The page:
NFAT-dependent oncogenic activity constitutes a frequent event in pancreatic carcinogenesis that occurs in all steps of PDAC development and progression. NFAT-mediated transcription is crucial for PDAC initiation in ADM as well as in PanIN-progression towards invasive adenocarcinoma. Exceeding pancreatic carcinogenesis, NFAT is also functional in maintenance of invasive PDAC and inhabits crucial functions in pancreatic de-differentiation and metastases (unpublished data). The manifoldness of NFAT mediated functions in pancreatic carcinogenesis is - at least in part - due to various partner proteins that combine Kras-dependent signals with NFAT-mediated transcription. As oncogenic activation of Kras, which occurs in nearly all patients suffering from PDAC, evades any pharmacological intervention, targeting of oncogenic pathways that cooperate with Kras signaling might be a promising strategy for new therapeutic approaches. Three structural unrelated inhibitors, Cyclosporin A (CsA), VIVIT and FK506 display potent Calcineurin/NFAT inhibitors and are widely used as immunosuppressive drugs in tissue transplantation [41]. All three inhibitors prevent nuclear translocation of NFAT by interfering with calcineurin or the calcineurin/NFAT interaction (Figure 1) [11]. As genetic depletion of NFATc1 in mice effectively decelerates pancreatic carcinogenesis [31], one could predict, that the aforementioned inhibitors demonstrate effective cancer therapeutics. Paradoxically, there is a significant increase in cancer incidence in patients on long-term immunosuppressive treatments [42]. This might be caused by the fact that these inhibitors do not specifically target calcineurin/NFAT signaling in the transforming cell, but also inhibit differentiation and activation of tumor cell attacking T-cells. Although our knowledge about NFAT mediated transcription in pancreatic carcinogenesis has been extended within the last years, specific targeting of NFAT in this disease remains challenging. There is a great need for drugs that selectively target tumor-specific NFAT functions, e.g. via modulation of NFAT metabolism or disruption of tumor promoting partner complexes.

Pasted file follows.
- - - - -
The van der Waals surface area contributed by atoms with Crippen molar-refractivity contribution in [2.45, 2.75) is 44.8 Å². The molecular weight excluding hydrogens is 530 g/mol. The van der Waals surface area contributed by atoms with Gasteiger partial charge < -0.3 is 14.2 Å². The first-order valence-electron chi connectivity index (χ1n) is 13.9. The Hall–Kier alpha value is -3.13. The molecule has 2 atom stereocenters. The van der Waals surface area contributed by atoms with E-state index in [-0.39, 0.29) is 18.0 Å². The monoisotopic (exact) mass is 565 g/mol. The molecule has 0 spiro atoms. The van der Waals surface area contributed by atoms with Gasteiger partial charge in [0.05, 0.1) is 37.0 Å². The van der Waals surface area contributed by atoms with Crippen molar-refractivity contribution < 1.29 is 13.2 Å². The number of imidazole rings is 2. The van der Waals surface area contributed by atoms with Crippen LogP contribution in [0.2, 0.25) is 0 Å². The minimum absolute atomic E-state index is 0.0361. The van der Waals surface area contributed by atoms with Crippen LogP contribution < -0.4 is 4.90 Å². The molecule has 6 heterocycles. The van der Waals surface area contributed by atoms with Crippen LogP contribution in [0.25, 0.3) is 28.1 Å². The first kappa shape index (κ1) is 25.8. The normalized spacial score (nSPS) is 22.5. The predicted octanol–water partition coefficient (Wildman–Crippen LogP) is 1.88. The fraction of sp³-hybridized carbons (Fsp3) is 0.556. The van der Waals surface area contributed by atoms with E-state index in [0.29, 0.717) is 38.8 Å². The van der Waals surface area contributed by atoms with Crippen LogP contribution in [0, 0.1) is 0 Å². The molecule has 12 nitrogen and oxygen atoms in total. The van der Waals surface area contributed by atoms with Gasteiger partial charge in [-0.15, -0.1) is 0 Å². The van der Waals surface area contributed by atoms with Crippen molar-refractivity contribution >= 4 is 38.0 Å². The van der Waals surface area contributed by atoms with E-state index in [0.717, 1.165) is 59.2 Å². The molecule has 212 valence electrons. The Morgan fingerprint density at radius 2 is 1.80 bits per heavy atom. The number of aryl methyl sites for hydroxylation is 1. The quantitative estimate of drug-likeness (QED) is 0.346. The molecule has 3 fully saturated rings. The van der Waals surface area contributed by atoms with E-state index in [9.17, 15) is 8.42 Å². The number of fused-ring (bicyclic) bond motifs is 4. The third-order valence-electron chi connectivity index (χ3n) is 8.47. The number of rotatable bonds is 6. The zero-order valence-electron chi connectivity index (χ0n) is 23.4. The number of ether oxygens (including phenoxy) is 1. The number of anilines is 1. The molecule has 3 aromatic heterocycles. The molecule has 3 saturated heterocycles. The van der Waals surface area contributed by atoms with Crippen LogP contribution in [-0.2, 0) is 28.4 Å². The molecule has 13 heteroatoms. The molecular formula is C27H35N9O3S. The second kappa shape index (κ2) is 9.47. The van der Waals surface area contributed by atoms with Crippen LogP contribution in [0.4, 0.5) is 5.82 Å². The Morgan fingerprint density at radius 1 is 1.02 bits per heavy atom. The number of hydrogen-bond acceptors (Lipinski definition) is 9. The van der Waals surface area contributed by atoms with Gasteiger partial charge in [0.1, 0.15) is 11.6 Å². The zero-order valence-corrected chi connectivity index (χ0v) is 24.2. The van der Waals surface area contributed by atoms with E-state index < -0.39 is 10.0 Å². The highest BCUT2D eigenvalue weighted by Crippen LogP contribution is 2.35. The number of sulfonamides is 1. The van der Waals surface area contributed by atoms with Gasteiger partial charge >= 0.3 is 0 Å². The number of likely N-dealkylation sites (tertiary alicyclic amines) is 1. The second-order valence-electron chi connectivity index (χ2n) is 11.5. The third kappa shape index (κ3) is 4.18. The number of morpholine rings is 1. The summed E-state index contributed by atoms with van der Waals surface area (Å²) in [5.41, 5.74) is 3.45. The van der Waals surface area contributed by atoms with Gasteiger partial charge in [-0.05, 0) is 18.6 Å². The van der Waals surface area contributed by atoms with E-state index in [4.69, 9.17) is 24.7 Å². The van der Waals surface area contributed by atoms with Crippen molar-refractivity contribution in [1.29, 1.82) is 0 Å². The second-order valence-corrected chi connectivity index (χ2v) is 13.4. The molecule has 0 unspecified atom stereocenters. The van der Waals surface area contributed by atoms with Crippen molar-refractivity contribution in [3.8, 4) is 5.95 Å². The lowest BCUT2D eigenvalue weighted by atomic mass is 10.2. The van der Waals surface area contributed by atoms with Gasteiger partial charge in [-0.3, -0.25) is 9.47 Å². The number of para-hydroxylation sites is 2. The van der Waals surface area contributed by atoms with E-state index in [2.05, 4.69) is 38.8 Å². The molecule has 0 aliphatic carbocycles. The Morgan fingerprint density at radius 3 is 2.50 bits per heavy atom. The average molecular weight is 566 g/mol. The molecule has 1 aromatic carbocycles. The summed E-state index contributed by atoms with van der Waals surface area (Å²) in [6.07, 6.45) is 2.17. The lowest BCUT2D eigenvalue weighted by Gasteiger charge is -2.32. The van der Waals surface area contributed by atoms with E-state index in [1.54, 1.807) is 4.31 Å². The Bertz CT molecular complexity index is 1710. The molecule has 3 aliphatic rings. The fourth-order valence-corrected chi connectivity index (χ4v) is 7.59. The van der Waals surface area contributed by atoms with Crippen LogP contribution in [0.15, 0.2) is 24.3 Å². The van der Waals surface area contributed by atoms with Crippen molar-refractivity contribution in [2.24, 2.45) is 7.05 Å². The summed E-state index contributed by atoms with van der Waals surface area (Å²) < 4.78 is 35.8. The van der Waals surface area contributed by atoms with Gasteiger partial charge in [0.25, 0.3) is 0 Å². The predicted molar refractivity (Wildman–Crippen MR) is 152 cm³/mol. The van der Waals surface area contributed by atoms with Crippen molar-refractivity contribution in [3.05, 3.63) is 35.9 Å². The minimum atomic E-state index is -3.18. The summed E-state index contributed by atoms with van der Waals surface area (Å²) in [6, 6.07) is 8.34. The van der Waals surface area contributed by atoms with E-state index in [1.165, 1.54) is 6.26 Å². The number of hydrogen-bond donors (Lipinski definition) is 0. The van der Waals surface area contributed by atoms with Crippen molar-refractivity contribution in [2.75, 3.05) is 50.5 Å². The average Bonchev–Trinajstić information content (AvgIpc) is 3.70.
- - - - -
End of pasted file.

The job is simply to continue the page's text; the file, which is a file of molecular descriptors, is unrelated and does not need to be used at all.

Addressing NFAT protein turnover and metabolism, for instance through inhibition of NFATc1 stabilizing kinases (e.g. GSK3ß), might offer interesting new therapeutic strategies in vitro and in vivo (Figure 1) [18]. Furthermore, accumulating evidence hints on broad NFAT cooperation with chromatin-remodeling proteins as Suv39H1, p300 and EZH2 [37,43-45] that demonstrate promising targets for new therapeutic approaches. Further investigations of NFAT-associated epigenetic mechanisms in pancreatic carcinogenesis will certainly extent the spectrum of pharmacological interference in this disease.


This work was supported by the DFG (V.E.: KFO210, SFB-TR17) and the German Cancer Research Foundation (to V.E.: N°-109423 and A.K.: “Mildred Scheel” Fellowship).